watto_cobra
  • Reply 4 of 10
    hammeroftruthhammeroftruth Posts: 1,309member
    charlesn said:
    This story both does and doesn't make sense. Sure, I get the idea of not moving ahead with something because it doesn't add enough value to the product. But the benefits of MicroLED are practically tailored to the specific needs of the Ultra: better battery life, which currently lags FAR behind major competitors... brighter in outdoor lighting, where the Ultra presumably sees a lot of use... and it's a much thinner display, which could either mean slimming the considerable thickness of Ultra OR having extra room for other sensors, a bigger battery, etc. Either way, it's a win. So how does Apple conclude this doesn't add enough value? I own an Ultra and actually can't think of another single component that would add more value--not to mention addressing the main continuing criticism of it, which is battery life. 
    Could be that enough people buy it to convince the powers that be to not spend more money on displays if most people won’t notice a significant difference?  

    After seeing the release of VP, it doesn’t make sense that all of a sudden Apple is price conscious on bleeding edge tech.  Could also be that they have figured how to get more battery life out of existing technology, so why go to mico LED?
    watto_cobra
  • Reply 5 of 10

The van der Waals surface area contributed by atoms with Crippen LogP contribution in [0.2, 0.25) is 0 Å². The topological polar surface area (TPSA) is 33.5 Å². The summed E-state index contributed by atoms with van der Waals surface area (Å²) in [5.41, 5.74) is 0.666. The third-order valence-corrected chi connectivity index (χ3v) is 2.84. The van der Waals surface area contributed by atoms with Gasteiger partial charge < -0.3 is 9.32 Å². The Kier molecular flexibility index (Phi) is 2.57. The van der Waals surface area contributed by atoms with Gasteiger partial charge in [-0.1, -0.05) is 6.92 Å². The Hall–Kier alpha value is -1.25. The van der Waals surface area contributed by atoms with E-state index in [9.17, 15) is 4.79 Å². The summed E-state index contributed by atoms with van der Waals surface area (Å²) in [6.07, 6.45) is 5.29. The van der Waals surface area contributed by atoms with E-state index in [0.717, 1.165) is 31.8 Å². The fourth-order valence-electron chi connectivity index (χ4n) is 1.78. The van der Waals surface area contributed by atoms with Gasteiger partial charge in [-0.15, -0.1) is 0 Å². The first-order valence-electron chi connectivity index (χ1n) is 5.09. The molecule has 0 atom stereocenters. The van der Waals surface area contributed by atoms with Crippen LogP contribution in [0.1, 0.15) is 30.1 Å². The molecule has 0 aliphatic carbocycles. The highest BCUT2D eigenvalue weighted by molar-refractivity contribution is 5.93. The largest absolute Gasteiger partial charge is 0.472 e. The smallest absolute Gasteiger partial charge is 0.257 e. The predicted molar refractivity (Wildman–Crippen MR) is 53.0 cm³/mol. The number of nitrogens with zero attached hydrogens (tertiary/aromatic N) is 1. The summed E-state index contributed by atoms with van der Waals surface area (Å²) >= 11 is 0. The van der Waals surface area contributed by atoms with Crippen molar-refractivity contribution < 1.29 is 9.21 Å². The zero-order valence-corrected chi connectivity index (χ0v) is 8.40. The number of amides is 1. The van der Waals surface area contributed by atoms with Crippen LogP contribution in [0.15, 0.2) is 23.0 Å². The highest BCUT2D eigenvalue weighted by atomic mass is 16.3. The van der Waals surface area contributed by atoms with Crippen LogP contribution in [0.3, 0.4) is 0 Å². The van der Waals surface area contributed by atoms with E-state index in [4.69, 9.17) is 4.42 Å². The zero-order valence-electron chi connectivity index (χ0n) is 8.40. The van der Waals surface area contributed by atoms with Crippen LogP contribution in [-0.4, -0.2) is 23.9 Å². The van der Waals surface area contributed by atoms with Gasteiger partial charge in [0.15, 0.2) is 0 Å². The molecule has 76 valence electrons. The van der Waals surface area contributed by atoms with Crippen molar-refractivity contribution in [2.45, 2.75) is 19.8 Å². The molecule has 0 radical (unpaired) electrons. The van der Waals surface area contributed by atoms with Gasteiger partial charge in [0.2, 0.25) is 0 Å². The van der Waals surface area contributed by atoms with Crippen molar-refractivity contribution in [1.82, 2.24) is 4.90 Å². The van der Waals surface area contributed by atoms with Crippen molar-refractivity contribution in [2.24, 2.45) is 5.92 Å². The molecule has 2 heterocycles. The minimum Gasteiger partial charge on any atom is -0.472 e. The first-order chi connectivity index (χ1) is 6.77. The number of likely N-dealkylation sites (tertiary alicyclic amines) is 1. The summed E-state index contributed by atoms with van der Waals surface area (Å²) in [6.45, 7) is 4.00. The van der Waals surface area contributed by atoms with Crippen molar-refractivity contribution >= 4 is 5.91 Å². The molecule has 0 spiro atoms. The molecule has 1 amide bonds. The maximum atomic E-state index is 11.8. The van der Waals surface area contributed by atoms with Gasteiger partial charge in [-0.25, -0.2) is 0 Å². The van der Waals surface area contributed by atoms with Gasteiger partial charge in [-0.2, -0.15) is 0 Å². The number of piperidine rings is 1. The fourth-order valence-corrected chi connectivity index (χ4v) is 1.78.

coolfactorcoolfactor Posts: 2,241member

    Are we seeing a shift in the Apple that we know? One that happily buys off-the-shelf components rather than pushing for better?

  • Reply 6 of 10
    Let hope Apple still keeps working on those solid state batteries and not kill of that project.
    watto_cobra
  • Reply 7 of 10

    Are we seeing a shift in the Apple that we know? One that happily buys off-the-shelf components rather than pushing for better?

    Err … no. 

    What are seeing is a company that evaluates components and decodes if they should or shouldn’t use them. You know, what Apple has always done. 
    Xedwatto_cobra
  • Reply 8 of 10
    It seems more reasonable to conclude that the quality is not currently good enough, yields are not good enough, or it's still too expensive to produce. It's not that it wouldn't add value IMO, it's that it might not add sufficient value relative to the added cost. Ultra is somewhat of a premium product, at least relative to the regular Apple Watch, but it's still priced far below a lot of luxury watches so they might well feel there's only so much they want to increase the price this year or next. This could still be added down the road. I don't think any analyst can really tell us with any certainty that Apple has given up on a technology altogether forever....
    watto_cobra
  • Reply 9 of 10
    michelb76michelb76 Posts: 618member
    gatorguy said: